Cooper, Jim
June 2008
Harvard Journal on Legislation;Summer2008, Vol. 45 Issue 2, p335
Academic Journal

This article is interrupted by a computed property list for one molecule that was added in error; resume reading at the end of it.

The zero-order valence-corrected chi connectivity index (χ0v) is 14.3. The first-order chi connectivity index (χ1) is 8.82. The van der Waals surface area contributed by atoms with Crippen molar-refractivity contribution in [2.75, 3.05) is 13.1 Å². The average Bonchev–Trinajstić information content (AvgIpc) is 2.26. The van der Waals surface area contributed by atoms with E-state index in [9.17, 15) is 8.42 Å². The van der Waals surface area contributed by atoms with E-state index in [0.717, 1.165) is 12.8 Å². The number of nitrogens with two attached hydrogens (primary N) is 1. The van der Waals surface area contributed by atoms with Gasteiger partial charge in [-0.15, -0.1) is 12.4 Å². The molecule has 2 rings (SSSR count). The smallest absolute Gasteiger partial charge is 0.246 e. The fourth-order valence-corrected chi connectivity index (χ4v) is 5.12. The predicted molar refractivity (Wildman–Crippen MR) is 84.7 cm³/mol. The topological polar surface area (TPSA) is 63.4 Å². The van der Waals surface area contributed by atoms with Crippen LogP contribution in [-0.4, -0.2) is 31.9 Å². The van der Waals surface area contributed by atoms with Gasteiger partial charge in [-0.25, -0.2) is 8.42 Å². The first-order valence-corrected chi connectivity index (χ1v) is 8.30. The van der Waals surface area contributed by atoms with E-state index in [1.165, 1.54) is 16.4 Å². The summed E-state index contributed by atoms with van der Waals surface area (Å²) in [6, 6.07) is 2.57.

Most people who live or work in rural America must buy their electricity from their local co-operative, a unique and largely unregulated type of utility. Electric co-ops are owned by their customers who are called "members." This Policy Essay by Congressman Jim Cooper focuses on the primary obligation electric co-ops owe their members: "at-cost" service, i.e., the lowest feasible electric bills. To meet this obligation co-ops must provide low electric rates and timely return of equity. They must also reduce the quantity of unneeded electricity purchased. This Essay demonstrates that most distribution co-ops have a financial incentive to sell more electricity, not less. It also shows that co-ops have sought to conceal information from their members--information to which owners are entitled in other business contexts.


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